Mechanisms for climate-induced mortality of fish populations in whole-lake experiments

Natl Acad Sciences
Publication Type:
Journal Article
Proceedings Of The National Academy Of Sciences Of The United States Of America, 2007, 104 (23), pp. 9715 - 9719
Issue Date:
Full metadata record
Files in This Item:
Filename Description Size
Thumbnail2006011473.pdf456.7 kB
Adobe PDF
The effects of climate change on plant and animal populations are widespread and documented for many species in many areas of the world. However, projections of climate impacts will require a better mechanistic understanding of ecological and behavioral responses to climate change and climate variation. For vertebrate animals, there is an absence of whole-system manipulative experiments that express natural variation in predator and prey behaviours. Here we investigate the effect of elevated water temperature on the physiology, behaviour, growth and survival of fish populations in a multiple whole-lake experiment by using 17 lake-years of data collected over 2 years with differing average temperatures. We found that elevated temperatures un excess of the optimum reduced the scope for growth through reduced maximum consumption and increased metabolosm in young rainbow trout, Oncorhynchus mykiss. Increased metabolism at high temperatures resulted in increased feeding activity (consumption) by individuals to compensate and maintain growth rates similar to thaty oberserved at cooler (optimum) temperatures. However, greater feeding activity rates resulted in greater vulnerability to predators that reduced survival to only half of the cooler year. Our work therefore, identifies temperature-dependent physiology and compensatory feeding behaviour as proximate mechanisms for substantial climate-induced mortality in fish pu=opulations at the scale of entire populations and wtaer bodies.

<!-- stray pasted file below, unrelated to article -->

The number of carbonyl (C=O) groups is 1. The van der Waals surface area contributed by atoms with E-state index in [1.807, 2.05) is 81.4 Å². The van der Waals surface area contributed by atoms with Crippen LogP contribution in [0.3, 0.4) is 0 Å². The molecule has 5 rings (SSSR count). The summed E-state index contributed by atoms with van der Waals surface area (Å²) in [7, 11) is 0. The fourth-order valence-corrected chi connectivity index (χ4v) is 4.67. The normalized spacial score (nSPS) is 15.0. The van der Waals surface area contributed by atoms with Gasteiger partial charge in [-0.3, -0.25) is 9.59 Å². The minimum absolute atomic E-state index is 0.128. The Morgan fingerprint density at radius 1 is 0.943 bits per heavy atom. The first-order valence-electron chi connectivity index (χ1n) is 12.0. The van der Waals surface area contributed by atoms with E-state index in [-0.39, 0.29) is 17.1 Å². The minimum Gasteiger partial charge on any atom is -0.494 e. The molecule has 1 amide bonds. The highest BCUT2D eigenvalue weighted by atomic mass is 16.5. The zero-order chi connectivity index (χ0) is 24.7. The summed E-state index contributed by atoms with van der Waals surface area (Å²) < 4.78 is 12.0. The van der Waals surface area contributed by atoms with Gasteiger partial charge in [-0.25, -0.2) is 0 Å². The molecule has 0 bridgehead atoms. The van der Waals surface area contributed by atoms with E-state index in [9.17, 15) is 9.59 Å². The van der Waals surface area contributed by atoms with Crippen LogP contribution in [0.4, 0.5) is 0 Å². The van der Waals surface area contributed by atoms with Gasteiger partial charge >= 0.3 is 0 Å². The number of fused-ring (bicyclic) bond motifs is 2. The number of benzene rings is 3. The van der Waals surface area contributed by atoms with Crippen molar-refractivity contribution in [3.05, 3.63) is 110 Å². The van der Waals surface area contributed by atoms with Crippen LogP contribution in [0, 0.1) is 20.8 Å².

Please use this identifier to cite or link to this item: